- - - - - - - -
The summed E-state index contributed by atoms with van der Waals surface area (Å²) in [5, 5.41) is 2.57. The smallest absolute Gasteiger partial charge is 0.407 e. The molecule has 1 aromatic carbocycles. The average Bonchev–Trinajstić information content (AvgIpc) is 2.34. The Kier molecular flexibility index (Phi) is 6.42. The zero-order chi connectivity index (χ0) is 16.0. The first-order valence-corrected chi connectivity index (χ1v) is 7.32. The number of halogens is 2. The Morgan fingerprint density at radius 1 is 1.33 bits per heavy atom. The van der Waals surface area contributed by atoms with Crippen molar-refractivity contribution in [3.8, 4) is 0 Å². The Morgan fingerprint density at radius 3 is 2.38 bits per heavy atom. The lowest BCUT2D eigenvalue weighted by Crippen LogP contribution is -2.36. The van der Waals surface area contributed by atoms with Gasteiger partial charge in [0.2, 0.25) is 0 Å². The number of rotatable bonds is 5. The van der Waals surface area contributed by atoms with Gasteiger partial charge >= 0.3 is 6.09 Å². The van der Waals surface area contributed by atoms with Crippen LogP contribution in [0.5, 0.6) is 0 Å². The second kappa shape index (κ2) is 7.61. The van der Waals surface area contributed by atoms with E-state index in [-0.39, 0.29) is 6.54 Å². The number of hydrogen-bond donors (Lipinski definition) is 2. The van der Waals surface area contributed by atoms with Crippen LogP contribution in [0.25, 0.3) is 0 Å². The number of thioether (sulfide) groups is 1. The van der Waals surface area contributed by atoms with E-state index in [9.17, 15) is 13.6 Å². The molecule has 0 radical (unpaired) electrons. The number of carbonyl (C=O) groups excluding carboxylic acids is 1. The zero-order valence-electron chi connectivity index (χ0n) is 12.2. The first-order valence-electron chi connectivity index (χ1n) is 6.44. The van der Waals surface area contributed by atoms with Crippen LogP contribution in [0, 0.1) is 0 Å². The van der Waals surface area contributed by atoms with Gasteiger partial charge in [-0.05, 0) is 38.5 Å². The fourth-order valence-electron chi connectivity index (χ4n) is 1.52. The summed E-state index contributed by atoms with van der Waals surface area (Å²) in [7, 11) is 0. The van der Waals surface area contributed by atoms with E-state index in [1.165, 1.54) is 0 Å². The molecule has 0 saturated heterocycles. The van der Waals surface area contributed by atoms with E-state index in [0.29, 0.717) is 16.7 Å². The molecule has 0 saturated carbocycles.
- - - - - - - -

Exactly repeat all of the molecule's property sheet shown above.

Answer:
The summed E-state index contributed by atoms with van der Waals surface area (Å²) in [5, 5.41) is 2.57. The smallest absolute Gasteiger partial charge is 0.407 e. The molecule has 1 aromatic carbocycles. The average Bonchev–Trinajstić information content (AvgIpc) is 2.34. The Kier molecular flexibility index (Phi) is 6.42. The zero-order chi connectivity index (χ0) is 16.0. The first-order valence-corrected chi connectivity index (χ1v) is 7.32. The number of halogens is 2. The Morgan fingerprint density at radius 1 is 1.33 bits per heavy atom. The van der Waals surface area contributed by atoms with Crippen molar-refractivity contribution in [3.8, 4) is 0 Å². The Morgan fingerprint density at radius 3 is 2.38 bits per heavy atom. The lowest BCUT2D eigenvalue weighted by Crippen LogP contribution is -2.36. The van der Waals surface area contributed by atoms with Gasteiger partial charge in [0.2, 0.25) is 0 Å². The number of rotatable bonds is 5. The van der Waals surface area contributed by atoms with Gasteiger partial charge >= 0.3 is 6.09 Å². The van der Waals surface area contributed by atoms with Crippen LogP contribution in [0.5, 0.6) is 0 Å². The second kappa shape index (κ2) is 7.61. The van der Waals surface area contributed by atoms with E-state index in [-0.39, 0.29) is 6.54 Å². The number of hydrogen-bond donors (Lipinski definition) is 2. The van der Waals surface area contributed by atoms with Crippen LogP contribution in [0.25, 0.3) is 0 Å². The number of thioether (sulfide) groups is 1. The van der Waals surface area contributed by atoms with E-state index in [9.17, 15) is 13.6 Å². The molecule has 0 radical (unpaired) electrons. The number of carbonyl (C=O) groups excluding carboxylic acids is 1. The zero-order valence-electron chi connectivity index (χ0n) is 12.2. The first-order valence-electron chi connectivity index (χ1n) is 6.44. The van der Waals surface area contributed by atoms with Crippen LogP contribution in [0, 0.1) is 0 Å². The van der Waals surface area contributed by atoms with Gasteiger partial charge in [-0.05, 0) is 38.5 Å². The fourth-order valence-electron chi connectivity index (χ4n) is 1.52. The summed E-state index contributed by atoms with van der Waals surface area (Å²) in [7, 11) is 0. The van der Waals surface area contributed by atoms with E-state index in [1.165, 1.54) is 0 Å². The molecule has 0 saturated heterocycles. The van der Waals surface area contributed by atoms with E-state index in [0.29, 0.717) is 16.7 Å². The molecule has 0 saturated carbocycles.